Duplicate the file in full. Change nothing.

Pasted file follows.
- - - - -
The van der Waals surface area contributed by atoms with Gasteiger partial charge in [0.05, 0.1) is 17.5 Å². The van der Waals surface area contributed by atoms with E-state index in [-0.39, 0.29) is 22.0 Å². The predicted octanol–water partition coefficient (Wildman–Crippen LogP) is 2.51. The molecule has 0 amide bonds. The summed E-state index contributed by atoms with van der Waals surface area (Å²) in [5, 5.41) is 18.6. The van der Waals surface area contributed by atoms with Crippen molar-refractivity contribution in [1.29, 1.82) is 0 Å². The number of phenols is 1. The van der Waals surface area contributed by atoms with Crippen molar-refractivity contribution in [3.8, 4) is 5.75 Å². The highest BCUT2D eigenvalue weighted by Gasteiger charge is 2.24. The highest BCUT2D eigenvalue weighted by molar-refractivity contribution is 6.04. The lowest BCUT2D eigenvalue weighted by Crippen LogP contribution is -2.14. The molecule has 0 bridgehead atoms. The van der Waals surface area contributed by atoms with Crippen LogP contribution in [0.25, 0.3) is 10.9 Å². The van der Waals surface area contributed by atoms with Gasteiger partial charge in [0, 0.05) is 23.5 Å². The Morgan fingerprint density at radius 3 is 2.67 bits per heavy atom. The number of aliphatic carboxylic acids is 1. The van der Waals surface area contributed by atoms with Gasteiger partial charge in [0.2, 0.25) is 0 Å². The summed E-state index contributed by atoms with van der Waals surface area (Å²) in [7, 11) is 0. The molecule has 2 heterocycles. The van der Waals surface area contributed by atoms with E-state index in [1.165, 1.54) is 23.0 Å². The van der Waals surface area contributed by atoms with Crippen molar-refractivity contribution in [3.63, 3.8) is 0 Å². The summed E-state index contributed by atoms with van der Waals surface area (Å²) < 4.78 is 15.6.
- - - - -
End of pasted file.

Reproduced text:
The van der Waals surface area contributed by atoms with Gasteiger partial charge in [0.05, 0.1) is 17.5 Å². The van der Waals surface area contributed by atoms with E-state index in [-0.39, 0.29) is 22.0 Å². The predicted octanol–water partition coefficient (Wildman–Crippen LogP) is 2.51. The molecule has 0 amide bonds. The summed E-state index contributed by atoms with van der Waals surface area (Å²) in [5, 5.41) is 18.6. The van der Waals surface area contributed by atoms with Crippen molar-refractivity contribution in [1.29, 1.82) is 0 Å². The number of phenols is 1. The van der Waals surface area contributed by atoms with Crippen molar-refractivity contribution in [3.8, 4) is 5.75 Å². The highest BCUT2D eigenvalue weighted by Gasteiger charge is 2.24. The highest BCUT2D eigenvalue weighted by molar-refractivity contribution is 6.04. The lowest BCUT2D eigenvalue weighted by Crippen LogP contribution is -2.14. The molecule has 0 bridgehead atoms. The van der Waals surface area contributed by atoms with Crippen LogP contribution in [0.25, 0.3) is 10.9 Å². The van der Waals surface area contributed by atoms with Gasteiger partial charge in [0, 0.05) is 23.5 Å². The Morgan fingerprint density at radius 3 is 2.67 bits per heavy atom. The number of aliphatic carboxylic acids is 1. The van der Waals surface area contributed by atoms with Gasteiger partial charge in [0.2, 0.25) is 0 Å². The summed E-state index contributed by atoms with van der Waals surface area (Å²) in [7, 11) is 0. The molecule has 2 heterocycles. The van der Waals surface area contributed by atoms with E-state index in [1.165, 1.54) is 23.0 Å². The van der Waals surface area contributed by atoms with Crippen molar-refractivity contribution in [3.63, 3.8) is 0 Å². The summed E-state index contributed by atoms with van der Waals surface area (Å²) < 4.78 is 15.6.